Expertise comes first: People were included on the PET team based on their expertise and skills, not on their job description or their project assignments. Some of the people present on the calls would normally not have worked on resolving the issue. People who had moved on to other projects had been asked to drop what they were doing in order to help out. They did so gracefully.
Everybody contributes: There is always a person on-call who expects to be interrupted at any time to resolve system outages. However, that person is not responsible for fixing everything. If there are people with more appropriate skills, they can be brought on as needed.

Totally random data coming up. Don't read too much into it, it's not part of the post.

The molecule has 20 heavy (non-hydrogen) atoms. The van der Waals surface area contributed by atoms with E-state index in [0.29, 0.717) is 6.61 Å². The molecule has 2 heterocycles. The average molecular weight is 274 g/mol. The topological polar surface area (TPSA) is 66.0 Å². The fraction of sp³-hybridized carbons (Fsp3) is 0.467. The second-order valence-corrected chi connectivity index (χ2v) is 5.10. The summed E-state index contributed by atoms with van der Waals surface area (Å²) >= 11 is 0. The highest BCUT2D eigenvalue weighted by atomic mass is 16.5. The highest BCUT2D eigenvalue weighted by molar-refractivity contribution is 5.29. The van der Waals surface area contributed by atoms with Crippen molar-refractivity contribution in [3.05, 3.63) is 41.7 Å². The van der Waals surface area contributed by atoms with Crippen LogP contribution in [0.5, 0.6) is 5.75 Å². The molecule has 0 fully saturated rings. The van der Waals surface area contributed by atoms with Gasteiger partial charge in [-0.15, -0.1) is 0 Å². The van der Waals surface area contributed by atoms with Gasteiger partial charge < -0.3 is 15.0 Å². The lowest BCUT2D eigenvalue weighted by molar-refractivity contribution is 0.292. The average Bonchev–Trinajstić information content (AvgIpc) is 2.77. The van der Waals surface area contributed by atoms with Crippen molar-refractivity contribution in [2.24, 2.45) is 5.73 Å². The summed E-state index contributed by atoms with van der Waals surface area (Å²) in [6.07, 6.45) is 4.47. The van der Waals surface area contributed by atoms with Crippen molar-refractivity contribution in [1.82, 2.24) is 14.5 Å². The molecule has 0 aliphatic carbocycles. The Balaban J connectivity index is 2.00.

Maintain continuous communication: While working to correct the situation, managers on the PET team were also responding simultaneously to instant messages and emails from site operators. Never did the PET team stop responding to the users' requests even though at times it seemed like nothing was moving forward. In parallel, executives were kept informed by way of progress reports issued during the day.
No blaming: According to Simon, "We don't typically have a blame culture. When things are going wrong, that is definitely not acceptable culture." People are held accountable for their mistakes but there is no finger pointing during the crisis. Post-mortems and root-cause analysis only occur once the incident has been resolved and the business is back to normal.